Wed 04 April 2018
Last time we introduced how to query database from conceptual models. It includes LINQ to Entities and Entity SQL. With
IQueryable object, the sql script will be built and executed automatically within the method
.ToList(). After the data is loaded in our program, we'll operate against them and save changes back to the database. Today we'll talk about how Entity Framework manage the changes in our program.
When the query executes through
ObjectContext and is materialized into objects, Entity Framework takes a snapshot of an entity’s values. The context stores two set of values of the entity. One of them is the original values of the object and it remains static. The other one will be a realtime values that being modified in the program. The object that saved the two set of values is named
ObjectStateEntry. Every object returned from database will have an instance of
ObjectStateEntry as a shadow.
ObjectStateEntry has a property
State to reflect the state of the entity(
Deleted). As the user modifies the objects, the
ObjectContext updates the current values of the related
ObjectStateEntry as well as its
The entity object itself also has an
EntityState property, which it inherits from
EntityObject. As long as the object is being managed by the context, its
EntityState will always match the
State of the
ObjectStateEntry. If the object is not being managed by the context, there is no
ObjectStateEntry and the entity’s
After finish modifying conceptual objects that loaded from context, we could easily get these changes applied to database by call the method of
SaveChanges against the context. And by doing that all the SQL scripts will be automatically generated and executed.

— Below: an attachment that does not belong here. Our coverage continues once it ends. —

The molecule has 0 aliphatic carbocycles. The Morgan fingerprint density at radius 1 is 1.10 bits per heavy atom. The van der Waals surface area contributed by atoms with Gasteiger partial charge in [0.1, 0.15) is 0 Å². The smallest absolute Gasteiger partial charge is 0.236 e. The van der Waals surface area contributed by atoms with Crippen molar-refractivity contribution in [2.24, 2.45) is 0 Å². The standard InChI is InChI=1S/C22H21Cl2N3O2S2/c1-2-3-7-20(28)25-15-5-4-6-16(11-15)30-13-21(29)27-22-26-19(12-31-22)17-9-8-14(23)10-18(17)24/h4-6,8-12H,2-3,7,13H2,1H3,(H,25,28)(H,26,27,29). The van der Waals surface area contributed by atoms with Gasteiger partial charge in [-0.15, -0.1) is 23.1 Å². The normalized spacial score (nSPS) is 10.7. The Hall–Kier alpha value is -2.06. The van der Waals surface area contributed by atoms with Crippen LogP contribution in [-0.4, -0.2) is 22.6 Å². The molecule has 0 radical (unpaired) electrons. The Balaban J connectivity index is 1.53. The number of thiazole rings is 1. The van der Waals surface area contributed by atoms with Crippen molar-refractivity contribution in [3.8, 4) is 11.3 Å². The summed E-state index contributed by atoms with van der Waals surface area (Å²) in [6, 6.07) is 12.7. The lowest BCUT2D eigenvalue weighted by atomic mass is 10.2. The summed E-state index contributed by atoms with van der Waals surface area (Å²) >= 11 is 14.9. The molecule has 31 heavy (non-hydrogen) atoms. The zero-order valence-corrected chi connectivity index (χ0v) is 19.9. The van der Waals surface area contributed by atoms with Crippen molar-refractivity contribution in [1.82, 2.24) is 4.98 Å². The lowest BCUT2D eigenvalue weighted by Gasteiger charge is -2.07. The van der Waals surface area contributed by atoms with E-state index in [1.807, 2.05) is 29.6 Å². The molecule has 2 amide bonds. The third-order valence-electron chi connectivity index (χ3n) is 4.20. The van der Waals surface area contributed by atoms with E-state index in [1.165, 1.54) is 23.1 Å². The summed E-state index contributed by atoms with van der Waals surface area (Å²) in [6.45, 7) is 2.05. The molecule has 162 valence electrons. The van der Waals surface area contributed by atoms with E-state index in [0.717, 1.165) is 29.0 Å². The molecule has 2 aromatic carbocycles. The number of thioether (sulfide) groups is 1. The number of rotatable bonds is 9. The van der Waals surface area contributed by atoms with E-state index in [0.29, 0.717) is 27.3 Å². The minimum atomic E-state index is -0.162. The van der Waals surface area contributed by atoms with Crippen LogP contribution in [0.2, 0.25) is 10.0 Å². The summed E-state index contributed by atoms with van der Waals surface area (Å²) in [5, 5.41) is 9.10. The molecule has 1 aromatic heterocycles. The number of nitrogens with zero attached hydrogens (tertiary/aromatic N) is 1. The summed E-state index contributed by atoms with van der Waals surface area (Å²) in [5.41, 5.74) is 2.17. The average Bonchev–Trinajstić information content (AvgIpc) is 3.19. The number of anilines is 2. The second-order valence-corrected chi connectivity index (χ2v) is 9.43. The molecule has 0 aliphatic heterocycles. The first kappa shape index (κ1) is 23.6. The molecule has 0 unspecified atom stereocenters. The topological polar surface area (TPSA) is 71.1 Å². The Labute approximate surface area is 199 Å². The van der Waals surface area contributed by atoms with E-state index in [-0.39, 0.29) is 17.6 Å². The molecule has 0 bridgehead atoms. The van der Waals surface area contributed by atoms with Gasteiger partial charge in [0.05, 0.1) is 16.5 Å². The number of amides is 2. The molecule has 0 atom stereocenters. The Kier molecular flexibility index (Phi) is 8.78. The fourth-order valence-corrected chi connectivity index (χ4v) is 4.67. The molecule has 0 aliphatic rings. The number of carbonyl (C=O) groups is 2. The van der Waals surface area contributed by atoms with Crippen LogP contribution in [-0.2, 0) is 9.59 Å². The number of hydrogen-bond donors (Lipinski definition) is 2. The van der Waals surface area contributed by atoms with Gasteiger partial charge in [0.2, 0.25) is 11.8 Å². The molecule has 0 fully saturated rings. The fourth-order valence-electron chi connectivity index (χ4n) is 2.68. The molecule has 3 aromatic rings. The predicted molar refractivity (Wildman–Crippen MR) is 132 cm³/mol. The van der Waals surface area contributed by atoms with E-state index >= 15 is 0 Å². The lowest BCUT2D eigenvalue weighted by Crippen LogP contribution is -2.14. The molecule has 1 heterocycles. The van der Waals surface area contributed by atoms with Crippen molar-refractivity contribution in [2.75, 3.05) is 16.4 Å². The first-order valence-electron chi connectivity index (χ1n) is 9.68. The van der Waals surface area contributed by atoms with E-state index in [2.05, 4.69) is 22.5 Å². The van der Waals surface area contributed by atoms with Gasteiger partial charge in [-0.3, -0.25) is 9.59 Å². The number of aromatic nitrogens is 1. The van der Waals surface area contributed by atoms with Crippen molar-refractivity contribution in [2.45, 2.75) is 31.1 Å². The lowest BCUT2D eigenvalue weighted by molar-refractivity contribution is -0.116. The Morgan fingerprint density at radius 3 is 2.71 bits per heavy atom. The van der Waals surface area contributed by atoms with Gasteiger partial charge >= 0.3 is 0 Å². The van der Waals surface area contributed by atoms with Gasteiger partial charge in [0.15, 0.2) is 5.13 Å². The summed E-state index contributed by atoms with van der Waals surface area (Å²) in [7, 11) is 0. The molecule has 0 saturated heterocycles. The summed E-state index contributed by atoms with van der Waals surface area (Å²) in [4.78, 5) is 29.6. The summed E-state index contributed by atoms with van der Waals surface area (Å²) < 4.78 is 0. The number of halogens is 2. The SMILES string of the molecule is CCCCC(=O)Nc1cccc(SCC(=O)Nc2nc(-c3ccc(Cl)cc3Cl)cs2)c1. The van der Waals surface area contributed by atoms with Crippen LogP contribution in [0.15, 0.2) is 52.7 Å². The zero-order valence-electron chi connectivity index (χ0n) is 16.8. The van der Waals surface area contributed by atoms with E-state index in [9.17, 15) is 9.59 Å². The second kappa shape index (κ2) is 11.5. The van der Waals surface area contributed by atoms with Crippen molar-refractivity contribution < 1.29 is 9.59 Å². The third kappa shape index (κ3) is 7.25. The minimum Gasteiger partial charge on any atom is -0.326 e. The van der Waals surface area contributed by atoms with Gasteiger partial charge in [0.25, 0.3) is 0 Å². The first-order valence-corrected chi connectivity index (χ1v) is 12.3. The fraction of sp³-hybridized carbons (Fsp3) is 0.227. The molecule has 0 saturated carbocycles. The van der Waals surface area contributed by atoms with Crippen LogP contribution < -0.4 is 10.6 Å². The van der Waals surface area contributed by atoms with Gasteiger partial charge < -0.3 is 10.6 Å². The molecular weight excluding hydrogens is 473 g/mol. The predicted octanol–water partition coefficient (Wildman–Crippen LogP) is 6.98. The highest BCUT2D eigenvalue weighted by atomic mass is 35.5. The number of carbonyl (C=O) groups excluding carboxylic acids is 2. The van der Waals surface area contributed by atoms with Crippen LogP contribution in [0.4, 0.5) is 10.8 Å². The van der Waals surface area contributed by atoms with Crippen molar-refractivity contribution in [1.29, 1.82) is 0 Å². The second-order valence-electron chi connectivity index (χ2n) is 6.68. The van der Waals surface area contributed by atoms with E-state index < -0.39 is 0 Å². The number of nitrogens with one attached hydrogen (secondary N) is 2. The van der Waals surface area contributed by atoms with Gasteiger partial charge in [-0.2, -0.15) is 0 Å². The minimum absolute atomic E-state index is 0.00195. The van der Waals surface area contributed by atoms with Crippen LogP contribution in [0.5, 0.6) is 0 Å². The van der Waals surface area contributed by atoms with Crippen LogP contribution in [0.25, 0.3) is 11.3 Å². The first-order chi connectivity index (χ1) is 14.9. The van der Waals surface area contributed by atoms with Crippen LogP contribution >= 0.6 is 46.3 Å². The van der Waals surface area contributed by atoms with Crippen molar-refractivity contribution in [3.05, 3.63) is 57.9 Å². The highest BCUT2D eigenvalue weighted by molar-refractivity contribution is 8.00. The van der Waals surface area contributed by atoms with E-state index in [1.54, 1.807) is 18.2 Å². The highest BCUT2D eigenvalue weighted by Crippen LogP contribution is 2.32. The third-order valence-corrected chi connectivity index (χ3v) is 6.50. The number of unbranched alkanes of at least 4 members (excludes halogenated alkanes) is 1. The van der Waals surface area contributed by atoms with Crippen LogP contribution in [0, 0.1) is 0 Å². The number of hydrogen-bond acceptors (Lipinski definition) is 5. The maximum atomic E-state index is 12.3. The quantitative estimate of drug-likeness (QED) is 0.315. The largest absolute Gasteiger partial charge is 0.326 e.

When the context was notified of a property change, not only did it modify the current value in the
ObjectStateEntry, but it also set another tracking value that indicates that the property was changed. During
SaveChanges, the context then looks for those tracking values to determine which fields were changed.
var customer = context.Customers.FirstOrDefault.Where(c => c.Name == "Jason"); customer.IsObsolete = true; context.SaveChanges();
WIth SQL Profiler, we'll get the executing sql:
exec sp_executesql N'update [dbo].[Customers] set [IsObsolete] = @0 where ([Name] = @1)' ,N'@0 bit,@1 nvarchar(50)' ,@0=1, @1='Jason'
No tracking query, as the name suggest, means the objects that returned by the query would not be managed by the context. Though it relates to what is called
MergeOption for querying, which controls how to deal with result with existing cached objects in context (queried in the same transaction).
When querying with
NoTracking option, it does not only means the
SaveChanges will not save any changes on those objects, but also means all the
ObjectStateEntry objects creation will be skipped by Entity Framework. Based on these two features,
NoTracking is often used for readonly data querying and it improves the performance significantly for large volume of data.